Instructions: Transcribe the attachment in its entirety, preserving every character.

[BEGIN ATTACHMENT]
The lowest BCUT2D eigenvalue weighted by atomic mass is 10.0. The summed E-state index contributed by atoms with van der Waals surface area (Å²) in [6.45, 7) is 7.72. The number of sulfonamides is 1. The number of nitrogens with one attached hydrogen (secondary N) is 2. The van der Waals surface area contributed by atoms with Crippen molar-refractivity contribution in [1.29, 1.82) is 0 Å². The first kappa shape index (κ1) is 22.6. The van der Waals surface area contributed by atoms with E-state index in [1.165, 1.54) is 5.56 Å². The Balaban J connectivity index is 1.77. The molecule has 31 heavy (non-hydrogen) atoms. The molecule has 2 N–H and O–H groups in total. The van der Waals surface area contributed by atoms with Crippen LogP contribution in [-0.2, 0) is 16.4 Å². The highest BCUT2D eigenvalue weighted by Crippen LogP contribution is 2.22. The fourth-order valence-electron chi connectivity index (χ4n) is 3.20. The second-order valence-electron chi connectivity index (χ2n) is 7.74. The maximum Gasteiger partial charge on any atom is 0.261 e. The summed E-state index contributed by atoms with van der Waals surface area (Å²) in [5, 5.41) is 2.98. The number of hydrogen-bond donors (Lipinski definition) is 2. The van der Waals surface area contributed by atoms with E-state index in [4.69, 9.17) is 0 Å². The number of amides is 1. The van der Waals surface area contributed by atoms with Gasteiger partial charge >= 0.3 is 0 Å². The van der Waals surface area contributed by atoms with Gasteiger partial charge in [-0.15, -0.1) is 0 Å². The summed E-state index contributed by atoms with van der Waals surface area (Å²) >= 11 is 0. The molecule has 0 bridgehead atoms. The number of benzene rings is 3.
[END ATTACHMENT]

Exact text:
The lowest BCUT2D eigenvalue weighted by atomic mass is 10.0. The summed E-state index contributed by atoms with van der Waals surface area (Å²) in [6.45, 7) is 7.72. The number of sulfonamides is 1. The number of nitrogens with one attached hydrogen (secondary N) is 2. The van der Waals surface area contributed by atoms with Crippen molar-refractivity contribution in [1.29, 1.82) is 0 Å². The first kappa shape index (κ1) is 22.6. The van der Waals surface area contributed by atoms with E-state index in [1.165, 1.54) is 5.56 Å². The Balaban J connectivity index is 1.77. The molecule has 31 heavy (non-hydrogen) atoms. The molecule has 2 N–H and O–H groups in total. The van der Waals surface area contributed by atoms with Crippen LogP contribution in [-0.2, 0) is 16.4 Å². The highest BCUT2D eigenvalue weighted by Crippen LogP contribution is 2.22. The fourth-order valence-electron chi connectivity index (χ4n) is 3.20. The second-order valence-electron chi connectivity index (χ2n) is 7.74. The maximum Gasteiger partial charge on any atom is 0.261 e. The summed E-state index contributed by atoms with van der Waals surface area (Å²) in [5, 5.41) is 2.98. The number of hydrogen-bond donors (Lipinski definition) is 2. The van der Waals surface area contributed by atoms with E-state index in [4.69, 9.17) is 0 Å². The number of amides is 1. The van der Waals surface area contributed by atoms with Gasteiger partial charge >= 0.3 is 0 Å². The van der Waals surface area contributed by atoms with Gasteiger partial charge in [-0.15, -0.1) is 0 Å². The summed E-state index contributed by atoms with van der Waals surface area (Å²) >= 11 is 0. The molecule has 0 bridgehead atoms. The number of benzene rings is 3.